Mac OS X for Astrophysicists


Since more and more astrophysicists are starting to use Macs as laptops for their work here is a beginner's guide to software you may want to look at and a few links to useful sites.

Oct 1st 2013: Time for a substantial overhaul and to trim out the really dated stuff. This may not leave much behind... I've also not checked how much of what is left still works. I started writing this page back in the 10.2 or 10.3 days so you can imagine a lot has changed. You should probably consider this page deprecated now!

Contents

  1. About Xgrid
  2. Information on the OS X distributed computing tool.
  3. X11
  4. Tips for using X11 on OS X.
  5. Standard tools
  6. C compilers, X Windows, other tools you'd find with most Linux distributions.
  7. Presentations
  8. Tools for talks
  9. Document preparation
  10. LaTeX and the like
  11. Other applications
  12. Other applications you might find useful
  13. Command line tips
  14. Tips for interfacing the command line and the standard Mac OS X environment.
  15. Useful links

Xgrid

Xgrid is a new tool in Mac OS X 10.4 (Tiger) which makes it easy to distribute heavy number crunching across a group of Macs (there is a preview version for 10.2.8 or later). It automatically detects available nodes and sends jobs to them, and does it all in the usual point-and-click interface (although you can work from the command line if you wish). Just give it your command line program and tell it how to vary the calling argument (e.g. 'myprocess -begin i -end j') and it'll send the job out and collect all the results for you. See also this page.
  • SSH
  • If you have problems such as being unable to paste or windows disappearing try invoking ssh as 'ssh -Y' rather than 'ssh -X'. This uses a somewhat newer ssh feature called 'trusted X11 forwarding'.
  • Copying and pasting
  • The Mac OS X pasteboard is completely separate from the X11 clipboard. Within X11.app the highlight-to-copy and middle-click-to-paste behaviour works as you'd expect. In the native environment the Edit menu or Command-C/Command-V lets you copy and paste to the OS X pasteboard. To work between the two:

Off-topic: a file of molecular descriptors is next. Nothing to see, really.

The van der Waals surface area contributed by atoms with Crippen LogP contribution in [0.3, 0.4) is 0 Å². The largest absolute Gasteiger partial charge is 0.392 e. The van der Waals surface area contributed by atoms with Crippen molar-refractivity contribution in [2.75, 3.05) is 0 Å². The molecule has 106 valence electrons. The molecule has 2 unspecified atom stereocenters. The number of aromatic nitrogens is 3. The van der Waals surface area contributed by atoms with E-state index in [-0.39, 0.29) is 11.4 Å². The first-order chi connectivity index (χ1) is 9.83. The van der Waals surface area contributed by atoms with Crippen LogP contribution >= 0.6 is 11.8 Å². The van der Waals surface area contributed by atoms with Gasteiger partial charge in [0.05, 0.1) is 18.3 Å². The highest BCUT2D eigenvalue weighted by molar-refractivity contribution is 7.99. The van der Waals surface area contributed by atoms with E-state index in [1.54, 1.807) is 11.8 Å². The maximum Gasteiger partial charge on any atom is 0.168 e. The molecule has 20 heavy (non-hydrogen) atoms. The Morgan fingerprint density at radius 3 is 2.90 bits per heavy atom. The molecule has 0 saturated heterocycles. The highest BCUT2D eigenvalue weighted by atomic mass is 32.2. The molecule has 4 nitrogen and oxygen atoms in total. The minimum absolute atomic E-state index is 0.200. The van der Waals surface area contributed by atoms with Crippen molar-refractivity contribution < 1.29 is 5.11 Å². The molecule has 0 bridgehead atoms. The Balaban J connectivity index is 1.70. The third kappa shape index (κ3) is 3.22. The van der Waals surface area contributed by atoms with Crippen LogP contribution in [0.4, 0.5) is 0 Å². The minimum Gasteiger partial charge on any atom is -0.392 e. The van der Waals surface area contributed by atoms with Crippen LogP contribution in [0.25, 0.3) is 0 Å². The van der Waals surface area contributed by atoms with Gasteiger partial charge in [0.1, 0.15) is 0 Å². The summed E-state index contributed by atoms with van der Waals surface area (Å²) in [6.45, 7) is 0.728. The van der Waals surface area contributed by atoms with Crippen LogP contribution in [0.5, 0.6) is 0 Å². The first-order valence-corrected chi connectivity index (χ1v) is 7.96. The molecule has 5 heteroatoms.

Paste from X11 to OS X - select your text in your X11 program to copy it to the X11 clipboard, then in the 'Edit' menu at the top of the screen select 'Copy' or use Command-C. Paste to your OS X application as normal.
    Paste from OS X to X11 - a bit confusing as the 'Paste' menu option in X11.app is greyed out most of the time, but if you copy text it should automatically go to the X11 clipboard. From there, just middle-click or Control-V as normal. Alternatively, don't forget 'pbpaste' mentioned above.
  • Changing the startup
  • Do 'cp /etc/xinit/xinitrc ~/.xinitrc' to give yourself a personal startup script you can edit (see below)
  • Keeping quartz-wm features
  • quartz-wm is the window manager that gives X11 the Mac OS X look and feel. You may decide to change this for another window manager by editing a .xinitrc file but if you do this it is worth running 'quartz-wm --only-proxy' before your alternative window manager as this will let you use copy and paste as normal.
  • Focus follows mouse
  • If you use quartz-wm then try at the command line the following:
    'defaults write com.apple.x11 wm_ffm -bool true' to get focus-follows-mouse in your X windows.
    'defaults write com.apple.x11 wm_click_through -bool true' to disable the way that a click will activate a window but not pass the click itself through to the application underneath.
    Also, the Terminal program has an option for this, enabled with 'defaults write com.apple.Terminal FocusFollowsMouse -string YES' and disabled with 'defaults delete com.apple.Terminal FocusFollowsMouse'.
  • Nicer fonts in xterms
  • Try starting an xterm with the following options:
    'xterm -fa Monaco -fs 11'
    This starts it using a Monaco Freetype font with size 11.

    Standard tools


    Presentations

    For presentation software you have three or four options. You can use OpenOffice.org, or your usual TeX based solution you might use on a Linux machine. Alternatively the two big presentation packages on OS X are:

    Document preparation


    Other applications


    Command line tips

    There's a number of commands to link your command line and the OS X environment. Here's a few very useful ones:


    Useful links


    Additions, suggestions, comments etc to Edd.